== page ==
An Antarctic cruise on our relatively small expedition ships is an informal, friendly affair. It’s assumed that all visitors will have a love of natural wilderness and wildlife. The staff and crew are highly trained and very experienced in travel in wilderness regions. Captains have spent years navigating polar regions. You will be informed by lecturers who specialise in the natural and human history of the region – many of them well known naturalists or former members of Antarctic scientific expeditions.
All vessels with which we work, including your cruise ship on this holiday - Ocean Nova, operate according to a stringent voluntary code of conduct developed by the International Association of Antarctica Tour Operators to minimise impact of visits to this fragile environment. The members of IAATO have created visitor guidelines to address the environmental protection of landing sites, the safety of all visitors, and the establishment of operational protocols to provide emergency assistance.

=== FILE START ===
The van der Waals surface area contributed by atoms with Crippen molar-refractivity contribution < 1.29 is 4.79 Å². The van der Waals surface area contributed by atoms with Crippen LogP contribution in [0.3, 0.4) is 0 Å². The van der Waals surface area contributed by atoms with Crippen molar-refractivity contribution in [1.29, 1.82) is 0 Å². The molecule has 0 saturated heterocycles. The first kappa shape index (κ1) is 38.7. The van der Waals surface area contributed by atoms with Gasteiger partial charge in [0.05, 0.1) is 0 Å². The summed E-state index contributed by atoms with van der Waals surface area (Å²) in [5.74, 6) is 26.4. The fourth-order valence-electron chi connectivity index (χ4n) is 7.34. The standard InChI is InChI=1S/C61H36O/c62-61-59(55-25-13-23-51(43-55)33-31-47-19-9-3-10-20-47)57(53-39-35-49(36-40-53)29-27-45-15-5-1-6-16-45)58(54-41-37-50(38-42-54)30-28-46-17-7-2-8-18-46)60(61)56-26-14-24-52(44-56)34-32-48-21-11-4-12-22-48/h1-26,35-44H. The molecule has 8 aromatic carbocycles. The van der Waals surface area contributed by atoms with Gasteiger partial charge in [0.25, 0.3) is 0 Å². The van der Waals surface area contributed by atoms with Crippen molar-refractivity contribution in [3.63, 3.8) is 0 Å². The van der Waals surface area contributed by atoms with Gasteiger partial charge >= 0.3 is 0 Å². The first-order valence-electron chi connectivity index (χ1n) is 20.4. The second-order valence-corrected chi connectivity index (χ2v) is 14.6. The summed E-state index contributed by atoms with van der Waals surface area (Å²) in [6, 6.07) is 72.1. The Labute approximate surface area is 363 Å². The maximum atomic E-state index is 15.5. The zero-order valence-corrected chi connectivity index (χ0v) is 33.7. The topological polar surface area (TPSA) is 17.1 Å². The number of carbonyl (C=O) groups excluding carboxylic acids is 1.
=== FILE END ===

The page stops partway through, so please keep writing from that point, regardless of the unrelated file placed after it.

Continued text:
Our company is an associate member of IAATO which means you can be confident that your expedition to Antarctica will adhere to strict guidelines on responsible tourism and environmental protection. We are fully committed to protect this pristine wilderness for future generations.
The number of Antarctic tourism activities is increasing, as is their diversity (camping, climbing, kayaking and scuba-diving), activities which we encourage you to participate in to gain an even more intimate experience of Antarctica. These activities do, of course, present new management challenges. As a first step towards a more rigorous control of these activities, the Antarctic Treaty Consultative Meetings (ATCMs) have adopted resolutions to enhance information exchange and consultation and to further the development and implementation of site-specific guidelines. This process is on-going but you can rest assured that these activities are closely controlled by the cruise ships operating them and that no damage will be done to the environment.